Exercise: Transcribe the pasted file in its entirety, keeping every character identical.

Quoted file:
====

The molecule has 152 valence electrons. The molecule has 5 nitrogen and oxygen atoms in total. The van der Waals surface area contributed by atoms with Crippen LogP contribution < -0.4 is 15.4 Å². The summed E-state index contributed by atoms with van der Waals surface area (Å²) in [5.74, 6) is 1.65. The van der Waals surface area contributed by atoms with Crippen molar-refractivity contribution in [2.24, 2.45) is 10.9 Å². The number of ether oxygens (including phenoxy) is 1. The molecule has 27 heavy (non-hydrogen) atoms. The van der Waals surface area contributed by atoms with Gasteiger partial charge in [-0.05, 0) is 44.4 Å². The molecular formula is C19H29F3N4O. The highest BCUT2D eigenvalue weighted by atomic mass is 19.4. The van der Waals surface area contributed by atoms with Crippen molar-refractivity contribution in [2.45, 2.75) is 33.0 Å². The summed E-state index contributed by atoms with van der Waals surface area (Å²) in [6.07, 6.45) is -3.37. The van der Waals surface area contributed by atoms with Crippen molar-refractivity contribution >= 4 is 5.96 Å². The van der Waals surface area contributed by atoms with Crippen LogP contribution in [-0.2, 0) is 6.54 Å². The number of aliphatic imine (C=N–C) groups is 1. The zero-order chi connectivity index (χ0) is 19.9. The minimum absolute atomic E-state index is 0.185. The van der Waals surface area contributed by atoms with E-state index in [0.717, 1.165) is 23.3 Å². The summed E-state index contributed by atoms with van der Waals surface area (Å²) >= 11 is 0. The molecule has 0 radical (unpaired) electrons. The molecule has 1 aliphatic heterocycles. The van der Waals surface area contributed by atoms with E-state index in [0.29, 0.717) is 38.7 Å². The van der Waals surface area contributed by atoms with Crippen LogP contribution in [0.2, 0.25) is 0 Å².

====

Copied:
The molecule has 152 valence electrons. The molecule has 5 nitrogen and oxygen atoms in total. The van der Waals surface area contributed by atoms with Crippen LogP contribution < -0.4 is 15.4 Å². The summed E-state index contributed by atoms with van der Waals surface area (Å²) in [5.74, 6) is 1.65. The van der Waals surface area contributed by atoms with Crippen molar-refractivity contribution in [2.24, 2.45) is 10.9 Å². The number of ether oxygens (including phenoxy) is 1. The molecule has 27 heavy (non-hydrogen) atoms. The van der Waals surface area contributed by atoms with Gasteiger partial charge in [-0.05, 0) is 44.4 Å². The molecular formula is C19H29F3N4O. The highest BCUT2D eigenvalue weighted by atomic mass is 19.4. The van der Waals surface area contributed by atoms with Crippen molar-refractivity contribution in [2.45, 2.75) is 33.0 Å². The summed E-state index contributed by atoms with van der Waals surface area (Å²) in [6.07, 6.45) is -3.37. The van der Waals surface area contributed by atoms with Crippen molar-refractivity contribution >= 4 is 5.96 Å². The van der Waals surface area contributed by atoms with Crippen LogP contribution in [-0.2, 0) is 6.54 Å². The number of aliphatic imine (C=N–C) groups is 1. The zero-order chi connectivity index (χ0) is 19.9. The minimum absolute atomic E-state index is 0.185. The van der Waals surface area contributed by atoms with E-state index in [0.717, 1.165) is 23.3 Å². The summed E-state index contributed by atoms with van der Waals surface area (Å²) >= 11 is 0. The molecule has 0 radical (unpaired) electrons. The molecule has 1 aliphatic heterocycles. The van der Waals surface area contributed by atoms with E-state index in [0.29, 0.717) is 38.7 Å². The van der Waals surface area contributed by atoms with Crippen LogP contribution in [0.2, 0.25) is 0 Å².